Summary: This is an sermon to show a sinner 1) the need of salvation, but also 2) the necessity of accepting the pardon that Jesus offers.
Text: Matthew 27:21-23 “The governor answered and said unto them, Whether of the twain will ye that I release unto you? They said, Barabbas. Pilate saith unto them, What shall I do then with Jesus which is called Christ? They all say unto him, Let him be crucified. And the governor said, Why, what evil hath he done? But they cried out the more, saying, Let him be crucified.”
I. The Gambling Governor: Pontius Pilate
A. Pilate’s Predicament
i. The Conditions:
1. The Power Struggle: Jews incapable of putting men to death.
2. Seeking death by crucifixion
3. They have no grounds substantial grounds to bring to Pilate of Jesus’ guilt: “What accusation bring ye against this man?” “If he were not a malefactor, we would not have delivered him up unto thee.”
ii. The Questioning
1. Description of Jesus’ condition as he stands before Pilate
2. “Art thou the King of the Jews?”
3. “Thou sayest”
4. The silence of Jesus before the accusations
5. Pilate marvels at His silence
6. His reaching to Pilate
iii. The Conclusion
1. “I find in him no fault at all.”
B. Pilate’s Plot
i. The Advocacy of Pilate
1. Pilate seeks to release Him. He cringes at the
ii. Pitting of Jesus against Barabbas
1. Pilate’s Choosing of Barabbas:
a. His Crimes:
i. Treason: Seeking to overthrow gov’t
b. Well known for his nature: ZEALOT
c. Pilate’s confidence
2. Jesus: the spotless Lamb of God
a. Pure and holy
b. Meek and lowly
iii. The Wavering of the Crowd
iv. The Influence of the Chief Priests and Elders
v. Pilate’s Impatient Cry, “Whether of the twain will ye that I release unto you?”
C. Pilot’s Surprise
i. Judgment Rendered: They choose Barabbas
1. On verge of riot
2. Call on Jesus to be Crucified
ii. Pilate’s Relenting: Gives up Jesus
II. The Great Exchange
A. The Guilty Party: Jesus Barabbas (Yeshua Bar-Abba, “Son of a father”)
i. Represents the condition of the entire human race:
1. At rebellion against the Divine Majesty
2. Bound in fetters of the sin and the curse of the law
ii. Condition was hopeless before the appearance of Jesus
1. No idea of a ransom for his crimes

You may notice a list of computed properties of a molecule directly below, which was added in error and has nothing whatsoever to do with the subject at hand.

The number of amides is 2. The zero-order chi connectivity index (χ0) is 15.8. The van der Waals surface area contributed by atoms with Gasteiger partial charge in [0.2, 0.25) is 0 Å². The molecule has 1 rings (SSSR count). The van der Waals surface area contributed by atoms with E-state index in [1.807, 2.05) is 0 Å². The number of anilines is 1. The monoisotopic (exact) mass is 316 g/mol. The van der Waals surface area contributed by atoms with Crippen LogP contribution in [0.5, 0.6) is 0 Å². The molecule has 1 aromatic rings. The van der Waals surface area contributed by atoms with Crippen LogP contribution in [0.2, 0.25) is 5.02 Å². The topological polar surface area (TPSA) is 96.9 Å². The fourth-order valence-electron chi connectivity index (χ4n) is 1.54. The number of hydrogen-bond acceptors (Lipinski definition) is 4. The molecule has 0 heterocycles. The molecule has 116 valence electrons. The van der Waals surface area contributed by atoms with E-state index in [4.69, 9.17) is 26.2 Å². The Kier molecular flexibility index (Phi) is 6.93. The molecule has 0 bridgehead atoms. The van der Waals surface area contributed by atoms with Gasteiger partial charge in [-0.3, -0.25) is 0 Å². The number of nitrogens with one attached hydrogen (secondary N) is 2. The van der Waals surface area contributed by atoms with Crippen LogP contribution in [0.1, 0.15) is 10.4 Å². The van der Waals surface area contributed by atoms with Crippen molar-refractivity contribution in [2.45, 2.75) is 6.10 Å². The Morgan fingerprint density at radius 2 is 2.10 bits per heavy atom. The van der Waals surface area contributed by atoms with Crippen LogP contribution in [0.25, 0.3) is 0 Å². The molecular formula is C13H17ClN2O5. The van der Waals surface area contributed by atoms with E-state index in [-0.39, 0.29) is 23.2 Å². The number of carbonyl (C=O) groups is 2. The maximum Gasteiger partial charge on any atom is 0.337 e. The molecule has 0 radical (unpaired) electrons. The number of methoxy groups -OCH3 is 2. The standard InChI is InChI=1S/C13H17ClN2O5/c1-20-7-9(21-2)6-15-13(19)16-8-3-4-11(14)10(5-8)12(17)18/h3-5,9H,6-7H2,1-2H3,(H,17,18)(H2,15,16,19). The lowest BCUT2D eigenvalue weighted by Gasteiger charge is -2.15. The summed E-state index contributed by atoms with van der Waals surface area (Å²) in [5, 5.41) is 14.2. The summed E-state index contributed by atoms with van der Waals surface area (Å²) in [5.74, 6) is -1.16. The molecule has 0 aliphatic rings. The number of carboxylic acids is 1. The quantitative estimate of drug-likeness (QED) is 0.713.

2. No hope of obtaining freedom again
3. No inkling of obtaining mercy
iii. The Chance of Escape
1. Comes without his efforts
2. Cannot come without someone else taking upon them his punishment
B. The Innocent Party: Jesus Christ (“Son of THE Father”)
i. His Release would be Barabbas’ Ruin
ii. His Ruin is Barabbas’ Redemption
iii. Jesus steps up to receive the sword of justice
C. The Exchange: outcry of the people was the trumpet sound announcing our redemption. Barabbas and Jesus change places
i. Upon Jesus is placed:
1. The murderer’s bonds
2. His guilt
3. His disgrace
4. Conclusion: THE REBEL’S CROSS BECOMES THE LOT OF JESUS
ii. Upon Barabbas is placed:
4. Conclusion: JESUS’ CIVIL RIGHTS AND IMMUNITIES BECOME THE LOT OF THE DELINQUENT
Illustration: 6th Century Story of Korean Sons—elder brother Chief Judge, younger a renowned bandit. Bandit is eventually captured.
Chief Judge renders bandit guilty of death.
Day of Execution: Chief Judge switches places and dies.
Bandit appeals to executioner, “I am the guilty one.”
Executioner, “What is thy name?” “There is found no sentence against any man by that name.”
D. Divine Acquittal:
i. We not only receive justification for our deeds
ii. Christ’s life and righteousness transfer to us
THIS IS THE PICTURE OF JUSTIFICATION: WE ARE FREED NOT BECAUSE WE ARE FOUND NOT GUILTY OF THE DEEDS, BUT BECAUSE JESUS ASSUMES OUR SENTENCE OF DEATH AND WE ASSUME HIS RIGHTEOUSNESS!
“For he hath made him to be sin for us, who knew no sin; that we might
be made the righteousness of God in him.” (II Cor. 5:21)
E. The Choice:
i. Barabbas’ Ignorance: Barabbas is free, although still ignorant of the decision made in his favor outside his prison, and of the fortunate lot which is fallen to him. Dejected, and even despairing of deliverance, he continues to lie in his gloomy dungeon.
ii. The Message: Imagine to Barabbas’ surprise, as his prison door opens and instead of the executioner stands a messenger from the civil authorities with a smile on his face, and brings him the amazing and almost unbelievable news that he is free—he has received pardon!
iii. Barabbas Response:
1. Could Reject the Message: “It is impossible that this can have reference to a wretch as I. I am not worthy of forgiveness.”
a. In rejecting he resists LOGIC: You no longer have to die!
b. In rejecting he resists LIFE
Illustration: In 1830 George Wilson was convicted of robbing the U.S. Mail and was sentenced to be hanged. President Andrew Jackson issued a pardon for Wilson, but he refused to accept it. The matter went to Chief Justice Marshall, who concluded that Wilson would have to be executed. "A pardon is a slip of paper," wrote Marshall, "the value of which is determined by the acceptance of the person to be pardoned. If it is refused, it is no pardon. George Wilson must be hanged.